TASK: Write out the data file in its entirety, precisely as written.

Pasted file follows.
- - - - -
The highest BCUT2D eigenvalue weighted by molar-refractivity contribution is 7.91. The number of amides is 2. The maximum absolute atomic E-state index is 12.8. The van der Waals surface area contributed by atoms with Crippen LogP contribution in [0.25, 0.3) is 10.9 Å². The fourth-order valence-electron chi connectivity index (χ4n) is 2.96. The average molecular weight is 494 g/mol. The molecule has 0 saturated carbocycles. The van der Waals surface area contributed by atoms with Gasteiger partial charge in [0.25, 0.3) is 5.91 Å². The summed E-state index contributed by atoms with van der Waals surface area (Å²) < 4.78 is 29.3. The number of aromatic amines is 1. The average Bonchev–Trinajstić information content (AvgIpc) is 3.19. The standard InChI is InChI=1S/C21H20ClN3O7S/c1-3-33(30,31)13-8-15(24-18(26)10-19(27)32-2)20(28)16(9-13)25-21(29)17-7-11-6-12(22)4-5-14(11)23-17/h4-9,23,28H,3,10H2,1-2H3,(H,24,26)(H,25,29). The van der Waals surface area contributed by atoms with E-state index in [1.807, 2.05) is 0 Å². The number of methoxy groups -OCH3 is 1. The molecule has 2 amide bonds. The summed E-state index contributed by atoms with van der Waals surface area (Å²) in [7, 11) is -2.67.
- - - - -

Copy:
The highest BCUT2D eigenvalue weighted by molar-refractivity contribution is 7.91. The number of amides is 2. The maximum absolute atomic E-state index is 12.8. The van der Waals surface area contributed by atoms with Crippen LogP contribution in [0.25, 0.3) is 10.9 Å². The fourth-order valence-electron chi connectivity index (χ4n) is 2.96. The average molecular weight is 494 g/mol. The molecule has 0 saturated carbocycles. The van der Waals surface area contributed by atoms with Gasteiger partial charge in [0.25, 0.3) is 5.91 Å². The summed E-state index contributed by atoms with van der Waals surface area (Å²) < 4.78 is 29.3. The number of aromatic amines is 1. The average Bonchev–Trinajstić information content (AvgIpc) is 3.19. The standard InChI is InChI=1S/C21H20ClN3O7S/c1-3-33(30,31)13-8-15(24-18(26)10-19(27)32-2)20(28)16(9-13)25-21(29)17-7-11-6-12(22)4-5-14(11)23-17/h4-9,23,28H,3,10H2,1-2H3,(H,24,26)(H,25,29). The van der Waals surface area contributed by atoms with E-state index in [1.807, 2.05) is 0 Å². The number of methoxy groups -OCH3 is 1. The molecule has 2 amide bonds. The summed E-state index contributed by atoms with van der Waals surface area (Å²) in [7, 11) is -2.67.